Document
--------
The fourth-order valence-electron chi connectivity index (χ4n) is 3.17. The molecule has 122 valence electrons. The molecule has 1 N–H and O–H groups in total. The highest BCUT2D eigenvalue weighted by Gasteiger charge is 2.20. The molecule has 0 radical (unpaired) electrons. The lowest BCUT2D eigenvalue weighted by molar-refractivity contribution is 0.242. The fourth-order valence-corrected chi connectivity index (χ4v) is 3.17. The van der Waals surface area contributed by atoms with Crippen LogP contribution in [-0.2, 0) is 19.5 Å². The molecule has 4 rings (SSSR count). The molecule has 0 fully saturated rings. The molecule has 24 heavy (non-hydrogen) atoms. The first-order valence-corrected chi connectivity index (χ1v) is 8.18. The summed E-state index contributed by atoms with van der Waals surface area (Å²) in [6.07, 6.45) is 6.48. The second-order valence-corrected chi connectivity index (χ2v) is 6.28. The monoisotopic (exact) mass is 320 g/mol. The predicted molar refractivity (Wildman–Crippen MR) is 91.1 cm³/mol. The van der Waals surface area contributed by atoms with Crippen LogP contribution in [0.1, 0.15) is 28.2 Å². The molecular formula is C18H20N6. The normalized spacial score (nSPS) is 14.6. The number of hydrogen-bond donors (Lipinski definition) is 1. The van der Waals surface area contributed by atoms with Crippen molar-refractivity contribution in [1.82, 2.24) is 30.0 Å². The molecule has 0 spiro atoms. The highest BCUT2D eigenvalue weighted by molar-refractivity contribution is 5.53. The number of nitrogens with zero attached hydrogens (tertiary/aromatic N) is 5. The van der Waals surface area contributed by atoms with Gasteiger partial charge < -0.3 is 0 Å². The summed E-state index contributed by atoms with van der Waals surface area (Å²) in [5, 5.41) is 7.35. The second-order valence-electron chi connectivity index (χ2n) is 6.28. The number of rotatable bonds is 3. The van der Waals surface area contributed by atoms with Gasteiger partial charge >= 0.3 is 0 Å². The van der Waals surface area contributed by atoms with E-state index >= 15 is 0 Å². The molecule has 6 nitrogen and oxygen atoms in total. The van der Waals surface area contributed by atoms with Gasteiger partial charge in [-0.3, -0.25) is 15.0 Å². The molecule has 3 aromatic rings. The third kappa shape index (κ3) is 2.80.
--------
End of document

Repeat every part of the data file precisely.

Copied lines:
The fourth-order valence-electron chi connectivity index (χ4n) is 3.17. The molecule has 122 valence electrons. The molecule has 1 N–H and O–H groups in total. The highest BCUT2D eigenvalue weighted by Gasteiger charge is 2.20. The molecule has 0 radical (unpaired) electrons. The lowest BCUT2D eigenvalue weighted by molar-refractivity contribution is 0.242. The fourth-order valence-corrected chi connectivity index (χ4v) is 3.17. The van der Waals surface area contributed by atoms with Crippen LogP contribution in [-0.2, 0) is 19.5 Å². The molecule has 4 rings (SSSR count). The molecule has 0 fully saturated rings. The molecule has 24 heavy (non-hydrogen) atoms. The first-order valence-corrected chi connectivity index (χ1v) is 8.18. The summed E-state index contributed by atoms with van der Waals surface area (Å²) in [6.07, 6.45) is 6.48. The second-order valence-corrected chi connectivity index (χ2v) is 6.28. The monoisotopic (exact) mass is 320 g/mol. The predicted molar refractivity (Wildman–Crippen MR) is 91.1 cm³/mol. The van der Waals surface area contributed by atoms with Crippen LogP contribution in [0.1, 0.15) is 28.2 Å². The molecular formula is C18H20N6. The normalized spacial score (nSPS) is 14.6. The number of hydrogen-bond donors (Lipinski definition) is 1. The van der Waals surface area contributed by atoms with Crippen molar-refractivity contribution in [1.82, 2.24) is 30.0 Å². The molecule has 0 spiro atoms. The highest BCUT2D eigenvalue weighted by molar-refractivity contribution is 5.53. The number of nitrogens with zero attached hydrogens (tertiary/aromatic N) is 5. The van der Waals surface area contributed by atoms with Gasteiger partial charge < -0.3 is 0 Å². The summed E-state index contributed by atoms with van der Waals surface area (Å²) in [5, 5.41) is 7.35. The second-order valence-electron chi connectivity index (χ2n) is 6.28. The number of rotatable bonds is 3. The van der Waals surface area contributed by atoms with Gasteiger partial charge >= 0.3 is 0 Å². The van der Waals surface area contributed by atoms with E-state index >= 15 is 0 Å². The molecule has 6 nitrogen and oxygen atoms in total. The van der Waals surface area contributed by atoms with Gasteiger partial charge in [-0.3, -0.25) is 15.0 Å². The molecule has 3 aromatic rings. The third kappa shape index (κ3) is 2.80.